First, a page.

Ofcom consults on reduction to wholesale broadband prices
Ofcom has this morning announced a consultation with the aim of introducing new controls which would result in lower wholesale broadband and telephone line rental prices from Openreach, the BT subsidiary which operates most of the national telephone network.
This move is likely to result eventually in minor reductions to retail prices for customers on many ADSL services. The consultation is available here.
|Price in 2008/2009||Price for 2009/2010||Price until 14th October 2010||Price until end of March 2011||Proposal for March 2011 onwards|
|MPF - Full LLU||£81.69||£86.40||£90.46||£89.10||£89.40 - £92.00|
|SMPF - Shared LLU||£15.60||£15.60||£15.63||£15.04||£13.50 - £14.00|
The proposals when viewed in respect to the Retail Price Index which was 4.1% for the 12 months ending February 2011, represent a reduction a price for both MPF and SMPF products, but even if the RPI is ignored it seems that shared LLU services are set for a price cut, though the amount may be only 10p per month.
While full LLU as used by providers like Sky and TalkTalk is not dropping in price in relative terms compared to the cost of line rental from BT Retail full LLU is significantly cheaper at a starting price of £7.45 a month, and also undercuts the price of the voice only WLR product.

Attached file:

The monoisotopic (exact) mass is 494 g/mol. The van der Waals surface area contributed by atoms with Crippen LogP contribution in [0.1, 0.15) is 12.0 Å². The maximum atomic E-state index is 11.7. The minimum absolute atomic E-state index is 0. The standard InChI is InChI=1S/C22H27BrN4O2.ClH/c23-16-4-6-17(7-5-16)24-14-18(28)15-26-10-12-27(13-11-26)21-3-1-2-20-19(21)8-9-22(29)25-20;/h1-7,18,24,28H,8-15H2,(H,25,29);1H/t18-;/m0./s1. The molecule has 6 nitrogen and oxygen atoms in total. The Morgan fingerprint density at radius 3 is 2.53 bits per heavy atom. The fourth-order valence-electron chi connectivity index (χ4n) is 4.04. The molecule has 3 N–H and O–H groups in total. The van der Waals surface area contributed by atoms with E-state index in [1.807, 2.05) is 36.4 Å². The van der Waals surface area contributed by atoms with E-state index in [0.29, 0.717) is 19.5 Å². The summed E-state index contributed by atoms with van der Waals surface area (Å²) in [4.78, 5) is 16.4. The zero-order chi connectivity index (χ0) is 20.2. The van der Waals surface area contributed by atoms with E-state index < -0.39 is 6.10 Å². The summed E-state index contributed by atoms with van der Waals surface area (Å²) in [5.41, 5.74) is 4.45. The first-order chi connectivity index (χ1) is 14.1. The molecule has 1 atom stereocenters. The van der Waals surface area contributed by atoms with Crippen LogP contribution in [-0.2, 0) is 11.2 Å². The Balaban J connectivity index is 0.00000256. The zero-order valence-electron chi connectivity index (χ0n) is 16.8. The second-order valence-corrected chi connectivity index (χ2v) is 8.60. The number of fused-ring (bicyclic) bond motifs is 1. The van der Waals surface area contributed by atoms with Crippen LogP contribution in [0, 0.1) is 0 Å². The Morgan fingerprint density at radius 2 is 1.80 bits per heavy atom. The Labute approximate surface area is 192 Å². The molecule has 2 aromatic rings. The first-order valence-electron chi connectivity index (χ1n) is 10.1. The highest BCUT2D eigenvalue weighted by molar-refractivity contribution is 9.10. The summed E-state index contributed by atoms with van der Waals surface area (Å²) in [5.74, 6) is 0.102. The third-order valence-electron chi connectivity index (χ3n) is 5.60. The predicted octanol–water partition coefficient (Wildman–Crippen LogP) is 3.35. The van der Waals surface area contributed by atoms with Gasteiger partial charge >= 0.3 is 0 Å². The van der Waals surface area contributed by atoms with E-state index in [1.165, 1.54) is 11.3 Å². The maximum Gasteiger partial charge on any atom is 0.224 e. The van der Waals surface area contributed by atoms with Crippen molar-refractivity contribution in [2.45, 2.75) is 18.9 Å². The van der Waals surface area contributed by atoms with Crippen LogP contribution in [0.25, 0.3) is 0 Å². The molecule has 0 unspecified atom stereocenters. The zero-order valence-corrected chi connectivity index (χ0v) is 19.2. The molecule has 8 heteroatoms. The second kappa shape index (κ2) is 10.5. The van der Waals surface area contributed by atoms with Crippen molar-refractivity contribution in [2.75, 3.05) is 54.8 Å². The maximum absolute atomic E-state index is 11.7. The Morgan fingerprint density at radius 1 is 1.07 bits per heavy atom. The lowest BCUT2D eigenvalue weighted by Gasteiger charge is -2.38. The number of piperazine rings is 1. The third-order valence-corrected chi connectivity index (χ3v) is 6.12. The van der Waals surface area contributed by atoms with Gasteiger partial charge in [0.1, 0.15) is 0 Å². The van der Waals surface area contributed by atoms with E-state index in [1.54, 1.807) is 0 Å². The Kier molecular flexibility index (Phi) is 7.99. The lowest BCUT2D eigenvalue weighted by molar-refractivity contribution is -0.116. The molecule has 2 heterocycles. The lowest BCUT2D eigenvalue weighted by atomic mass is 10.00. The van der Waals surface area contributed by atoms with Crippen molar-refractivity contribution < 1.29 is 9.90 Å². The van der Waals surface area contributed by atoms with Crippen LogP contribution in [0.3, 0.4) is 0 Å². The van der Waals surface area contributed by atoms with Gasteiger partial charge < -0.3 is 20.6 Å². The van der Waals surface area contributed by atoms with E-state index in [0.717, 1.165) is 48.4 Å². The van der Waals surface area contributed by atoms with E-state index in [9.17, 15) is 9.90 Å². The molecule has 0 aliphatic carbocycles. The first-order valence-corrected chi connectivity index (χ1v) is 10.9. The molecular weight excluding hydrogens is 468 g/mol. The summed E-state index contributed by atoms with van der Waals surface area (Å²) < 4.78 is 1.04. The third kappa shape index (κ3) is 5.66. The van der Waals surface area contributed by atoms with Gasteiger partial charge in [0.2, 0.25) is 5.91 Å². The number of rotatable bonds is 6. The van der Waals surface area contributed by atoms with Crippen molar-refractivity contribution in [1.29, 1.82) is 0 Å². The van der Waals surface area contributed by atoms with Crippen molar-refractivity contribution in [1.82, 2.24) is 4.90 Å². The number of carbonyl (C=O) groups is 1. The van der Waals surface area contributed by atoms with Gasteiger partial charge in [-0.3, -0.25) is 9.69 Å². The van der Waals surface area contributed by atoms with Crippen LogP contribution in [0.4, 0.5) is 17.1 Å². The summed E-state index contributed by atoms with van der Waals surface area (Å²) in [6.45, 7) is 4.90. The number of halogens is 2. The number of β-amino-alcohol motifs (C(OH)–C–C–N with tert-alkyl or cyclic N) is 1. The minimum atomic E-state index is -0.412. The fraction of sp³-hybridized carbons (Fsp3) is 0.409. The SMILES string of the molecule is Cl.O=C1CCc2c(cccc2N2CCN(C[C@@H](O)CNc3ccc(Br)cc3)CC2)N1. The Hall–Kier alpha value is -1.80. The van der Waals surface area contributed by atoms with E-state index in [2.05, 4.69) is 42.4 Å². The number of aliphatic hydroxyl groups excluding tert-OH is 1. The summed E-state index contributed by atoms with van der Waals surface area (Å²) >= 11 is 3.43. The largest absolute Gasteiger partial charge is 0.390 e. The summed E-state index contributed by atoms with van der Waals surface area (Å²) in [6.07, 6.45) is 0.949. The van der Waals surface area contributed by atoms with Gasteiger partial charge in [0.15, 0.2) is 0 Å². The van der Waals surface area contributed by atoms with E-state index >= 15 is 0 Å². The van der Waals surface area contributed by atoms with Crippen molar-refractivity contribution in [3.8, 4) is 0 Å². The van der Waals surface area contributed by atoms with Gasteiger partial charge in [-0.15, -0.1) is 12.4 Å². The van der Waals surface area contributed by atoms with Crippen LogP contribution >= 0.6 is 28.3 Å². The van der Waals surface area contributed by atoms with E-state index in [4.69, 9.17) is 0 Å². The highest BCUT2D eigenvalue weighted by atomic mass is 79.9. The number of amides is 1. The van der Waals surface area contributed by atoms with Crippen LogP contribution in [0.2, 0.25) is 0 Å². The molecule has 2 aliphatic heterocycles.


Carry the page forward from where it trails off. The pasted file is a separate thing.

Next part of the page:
The price controls from Ofcom have done a lot to encourage the take-up of LLU services, but there is a danger to forcing prices down continually. The industry as a whole is looking at a number of years of investment, otherwise the UK will continue to be the cheapest place for internet connectivity, but we will be blessed with slow and out of date connection methods. Consumers are getting used to broadband costing £3.49 or £6.49 a month, thus encouraging them onto alternate networks will prove very difficult, and we don't just mean Openreach's FTTC/P products, but the various community solutions appearing and larger alternatives like Digital Region in South Yorkshire.
One other side effect of price pressure on Openreach, is that they appear much keener to raise charges for things like customer side faults (that may or may not exist) when investigating line problems. In the past the higher rental costs meant that everyone to some extent chipped in towards network maintenance and costs of retaining an engineering team, if the price pressure from Ofcom continue at a time when things like fuel costs continue to escalate we will see Openreach offering 'insurance' for phone lines ala the water and electricity companies, or charging a base price for any engineer visit.